6. CDK
    Joined: Aug 2007
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    Location: Adriatic sea

    CDK retired engineer

    10 Amps is approximately what you get; with clean glass and the sun at the right angle 12 Amps is a peak value. The panel has 36 cells, so it generates 18 V @ 12 A which is 200 watts. In a 12 V system the difference is more or less wasted.

    There are 2 reasons for this: to get some output at lower light conditions extra capacity is needed and to charge a battery 12 V is not enough.
    With a switch mode converter instead of a regulator you can get 15 Amps from the same panels.
     
  7. captainjsw
    Joined: Sep 2005
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    Location: Perth Western Australia

    captainjsw Junior Member

    OK CDK thanks a lot, I will do some checking over the next few days. The panels are 1306 x 888 and I think they do have 36 cells but most of the time on sunny days in Western Australia I am only getting 10 amps (max). Both panels are wired parallel into a 30A regulator and I thought maybe one panel was open circuit - broken wire or similar, but have disconnected one panel and the current roughly halves, maybe its as simple as cleaning the glass a bit. I will look into a switch mode converter, have not heard of that before - thanks again for your input. - Johnny
     
  8. michael pierzga
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    michael pierzga Senior Member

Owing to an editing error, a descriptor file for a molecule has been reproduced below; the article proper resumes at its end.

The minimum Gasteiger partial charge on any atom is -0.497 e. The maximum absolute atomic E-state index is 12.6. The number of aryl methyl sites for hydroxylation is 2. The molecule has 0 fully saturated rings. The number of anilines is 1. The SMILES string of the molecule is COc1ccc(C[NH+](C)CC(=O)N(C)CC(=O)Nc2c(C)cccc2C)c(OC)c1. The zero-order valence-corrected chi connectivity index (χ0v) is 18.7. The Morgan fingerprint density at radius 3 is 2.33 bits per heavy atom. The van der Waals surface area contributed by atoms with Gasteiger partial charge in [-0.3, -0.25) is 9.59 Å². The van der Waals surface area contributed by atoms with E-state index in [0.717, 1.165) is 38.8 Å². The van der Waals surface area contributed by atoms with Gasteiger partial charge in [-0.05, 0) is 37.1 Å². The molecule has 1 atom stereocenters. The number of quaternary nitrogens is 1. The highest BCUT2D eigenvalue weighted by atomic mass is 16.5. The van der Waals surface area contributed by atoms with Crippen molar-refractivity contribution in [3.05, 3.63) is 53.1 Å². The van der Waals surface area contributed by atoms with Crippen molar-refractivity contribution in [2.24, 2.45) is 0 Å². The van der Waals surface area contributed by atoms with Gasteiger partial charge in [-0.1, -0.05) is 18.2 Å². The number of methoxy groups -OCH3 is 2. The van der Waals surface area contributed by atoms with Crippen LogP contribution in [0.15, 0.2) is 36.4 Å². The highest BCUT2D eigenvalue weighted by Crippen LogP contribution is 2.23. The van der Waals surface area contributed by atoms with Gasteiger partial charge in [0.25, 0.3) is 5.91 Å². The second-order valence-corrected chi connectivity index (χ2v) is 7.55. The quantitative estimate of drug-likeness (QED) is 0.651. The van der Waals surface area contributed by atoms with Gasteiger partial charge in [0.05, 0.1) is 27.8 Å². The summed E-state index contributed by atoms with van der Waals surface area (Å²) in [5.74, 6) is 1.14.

I think the secret is a well thought out energy collecting system which incorporates wind, solar, water and diesel. Each has its use. You can always kill the wind generator when you want peace and quite...so get a big one and use it when needed. If your diesel generator goes down and needs one week for repair, you will be a happy camper as you listen to that wind turbine howl , vibrate your teeth and keep the ship alive. .

    Solar is perfect for leaving your boat unattended...silent...and keeping batteries in condition .

    Concentrate on making all your energy consuming systems efficient. for instance Cold plate top load Refrigerators with excellent insulation. Use keel cooling for the refer...the circulation pump required for a sea water cooled system is an energy maintenance hog...a silent captive cooling circulation pump draws very very little dc energy and virtauly last forever. Ive been running mine for 15 years.. http://www.johnson-pump.com/jpmarine/products/circulation/cmco.html